Vlambeer Clone Tycoon lets you hack it as a pariah

The clone wars.

Dutch independent game developer Vlambeer has had quite the troubled history with lazy developers copying its games. First Gamenauts ripped off Vlambeer's flash title Radical Fishing before the two-person team of Rami Ismail and Jan Willem Nijman could get its commercial remake Ridiculous Fishing onto the market. Then, Rubiq Lab revealed a game called Skyfar, which bared more than a passing resemblance to Vlambeer's upcoming dogfighting game, Luftrausers.

Now indie developers and friends of Vlambeer, Rik Nieuwdorp and Martijn Frazer, have created Vlambeer Clone Tycoon, a game about being a hack developer trying to rip off Vlambeer games for easy money. "They seem to have some interesting new gameplay ideas and probably won't even notice or care if you steal those," noted the game's intro. "Besides, they're indie, so they don't have a legal budget to speak of, nor any other resources or power to stop you. It's the perfect target."

Using "Game Faker Pro 3000," your job is to make the best-selling game you can by stealing game designs from Vlambeer. You're given the choice what game to copy, then for graphics and sound you must choose between "copy Vlambeer," "do it yourself," and "none." Picking "do it yourself," leads to a sub-menu of "rip off some art student," "search free clip art on the web," and "have your little niece draw it" among other things. Finally, you pick a platform for the clone. Each potential development method has a certain number of effort points associated with it. The less effort for your investment the better, because who likes to work, amirite?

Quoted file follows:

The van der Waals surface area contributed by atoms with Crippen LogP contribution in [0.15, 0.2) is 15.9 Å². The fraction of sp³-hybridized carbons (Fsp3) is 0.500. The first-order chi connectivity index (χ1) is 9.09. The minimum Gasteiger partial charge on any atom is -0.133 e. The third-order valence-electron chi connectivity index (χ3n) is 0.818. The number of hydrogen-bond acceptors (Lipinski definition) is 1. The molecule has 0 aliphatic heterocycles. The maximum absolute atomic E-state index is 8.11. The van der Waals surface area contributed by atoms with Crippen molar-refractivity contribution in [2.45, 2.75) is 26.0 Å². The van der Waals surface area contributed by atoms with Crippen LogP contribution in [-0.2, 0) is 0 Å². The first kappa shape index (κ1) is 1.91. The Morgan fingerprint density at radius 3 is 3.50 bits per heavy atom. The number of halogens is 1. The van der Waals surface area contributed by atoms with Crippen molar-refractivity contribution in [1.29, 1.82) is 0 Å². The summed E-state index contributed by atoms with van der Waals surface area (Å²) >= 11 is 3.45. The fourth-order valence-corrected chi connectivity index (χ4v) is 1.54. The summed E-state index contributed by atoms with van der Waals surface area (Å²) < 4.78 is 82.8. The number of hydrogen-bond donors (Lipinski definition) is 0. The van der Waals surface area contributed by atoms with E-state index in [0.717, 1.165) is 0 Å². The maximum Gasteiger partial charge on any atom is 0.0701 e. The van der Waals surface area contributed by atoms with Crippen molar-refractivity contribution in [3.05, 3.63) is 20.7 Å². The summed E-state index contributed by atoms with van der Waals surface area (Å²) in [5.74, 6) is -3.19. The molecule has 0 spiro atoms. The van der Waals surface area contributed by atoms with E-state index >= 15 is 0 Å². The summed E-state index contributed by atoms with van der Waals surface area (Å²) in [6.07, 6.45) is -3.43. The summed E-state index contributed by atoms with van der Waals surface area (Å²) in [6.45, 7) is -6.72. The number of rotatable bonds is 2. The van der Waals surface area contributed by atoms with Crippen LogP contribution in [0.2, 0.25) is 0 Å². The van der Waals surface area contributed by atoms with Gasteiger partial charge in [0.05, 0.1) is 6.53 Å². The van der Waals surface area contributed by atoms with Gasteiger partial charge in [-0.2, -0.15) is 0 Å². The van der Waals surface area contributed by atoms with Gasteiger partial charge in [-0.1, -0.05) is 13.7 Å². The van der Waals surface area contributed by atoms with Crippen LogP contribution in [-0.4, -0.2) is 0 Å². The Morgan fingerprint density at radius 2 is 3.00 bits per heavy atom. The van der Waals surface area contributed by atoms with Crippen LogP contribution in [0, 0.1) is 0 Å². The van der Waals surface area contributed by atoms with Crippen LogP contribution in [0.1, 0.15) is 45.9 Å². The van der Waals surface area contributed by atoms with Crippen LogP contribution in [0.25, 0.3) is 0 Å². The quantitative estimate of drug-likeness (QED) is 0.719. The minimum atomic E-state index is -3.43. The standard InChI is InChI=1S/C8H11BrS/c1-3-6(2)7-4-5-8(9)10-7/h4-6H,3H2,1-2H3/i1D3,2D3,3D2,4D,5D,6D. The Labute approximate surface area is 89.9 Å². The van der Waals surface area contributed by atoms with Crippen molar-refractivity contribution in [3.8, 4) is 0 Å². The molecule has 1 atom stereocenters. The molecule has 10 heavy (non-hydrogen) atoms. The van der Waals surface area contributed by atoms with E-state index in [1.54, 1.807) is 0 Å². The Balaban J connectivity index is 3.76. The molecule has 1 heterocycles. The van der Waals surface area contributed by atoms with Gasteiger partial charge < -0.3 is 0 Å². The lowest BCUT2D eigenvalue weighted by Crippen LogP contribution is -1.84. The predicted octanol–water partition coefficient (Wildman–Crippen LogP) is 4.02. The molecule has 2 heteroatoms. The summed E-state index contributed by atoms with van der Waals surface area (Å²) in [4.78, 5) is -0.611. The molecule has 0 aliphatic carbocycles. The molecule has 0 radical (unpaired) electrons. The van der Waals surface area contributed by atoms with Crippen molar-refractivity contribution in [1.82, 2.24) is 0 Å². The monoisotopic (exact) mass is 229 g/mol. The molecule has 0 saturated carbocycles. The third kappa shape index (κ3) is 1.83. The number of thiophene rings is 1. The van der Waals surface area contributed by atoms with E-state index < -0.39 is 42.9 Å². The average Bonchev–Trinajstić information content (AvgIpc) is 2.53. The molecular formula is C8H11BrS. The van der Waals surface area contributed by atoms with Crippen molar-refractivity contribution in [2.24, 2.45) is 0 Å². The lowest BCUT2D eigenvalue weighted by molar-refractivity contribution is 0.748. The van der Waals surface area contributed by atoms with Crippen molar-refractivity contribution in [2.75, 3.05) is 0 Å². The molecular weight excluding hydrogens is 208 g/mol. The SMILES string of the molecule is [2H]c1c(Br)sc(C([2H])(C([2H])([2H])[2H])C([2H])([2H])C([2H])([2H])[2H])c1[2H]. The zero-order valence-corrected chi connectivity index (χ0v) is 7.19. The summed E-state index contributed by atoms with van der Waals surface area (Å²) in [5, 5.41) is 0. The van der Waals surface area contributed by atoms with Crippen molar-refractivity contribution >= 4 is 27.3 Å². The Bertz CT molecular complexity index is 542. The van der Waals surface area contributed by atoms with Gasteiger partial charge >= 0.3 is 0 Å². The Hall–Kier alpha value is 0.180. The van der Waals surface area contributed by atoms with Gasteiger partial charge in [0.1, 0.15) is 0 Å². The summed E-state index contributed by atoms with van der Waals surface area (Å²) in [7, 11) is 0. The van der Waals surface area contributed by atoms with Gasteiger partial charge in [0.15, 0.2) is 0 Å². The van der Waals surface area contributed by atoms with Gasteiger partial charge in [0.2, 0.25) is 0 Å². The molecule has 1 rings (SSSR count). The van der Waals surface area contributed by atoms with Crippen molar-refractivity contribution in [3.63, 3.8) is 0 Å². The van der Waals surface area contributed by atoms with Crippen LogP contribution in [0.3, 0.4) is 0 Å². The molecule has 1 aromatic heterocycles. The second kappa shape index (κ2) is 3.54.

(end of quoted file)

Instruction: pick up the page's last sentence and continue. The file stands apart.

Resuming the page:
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If Vlambeer Clone Tycoon has taught me anything, it's that Vlambeer makes games FAST. Don't f*** with those guys.

You can even check out other people's Vlambeer Clones on the official Vlambeer Clone Tycoon Twitter account.

Back when Skyfar was announced in April, Ismail joked about setting up a Vlambeer Clone Jam, but Nieuwdorp and Frazer felt that didn't really get to the heart of the issue. "Creating a game, even a clone of another game, during a game jam is a very lighthearted and social thing to do. It doesn't truly represent the sadness that is cloning other people's creations," the developer said on Vlambeer Clone Tycoon's official site. "We want to demonstrate how dismal it is to clone games by letting people experience this activity themselves. And what could possibly be a better way to experience something outside of your reality than through a game?"

And what does Vlambeer make of this ode to its behind-the-scenes legal battles, you ask? Speaking to Ismail over Skype, he's pleased as punch with with project. "We heard of it a few weeks ago, but it was more of an idea they pitched than something we were personally involved in," he told me. "We were super happily surprised with the final result. It was pretty fun to try and drive Vlambeer out of business."

He noted that he'd played an early build of the game, but it didn't have newspapers or cloning yet. It was mostly just a proof of concept, and Vlambeer didn't actually play the game with its namesake until its release. "It's pretty amazing that they actually made it," Ismail said. "We were super amused."

Vlambeer is currently hard at work on its top-down action roguelike Nuclear Throne, which is coming soon to PC, PS4 and Vita. It's already available on Steam Early Access so ignoble cloners are already too late to snatch that particular title.

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I know it's a clone, but Self Defense of the Ancients is a cooler title. You know it to be true.

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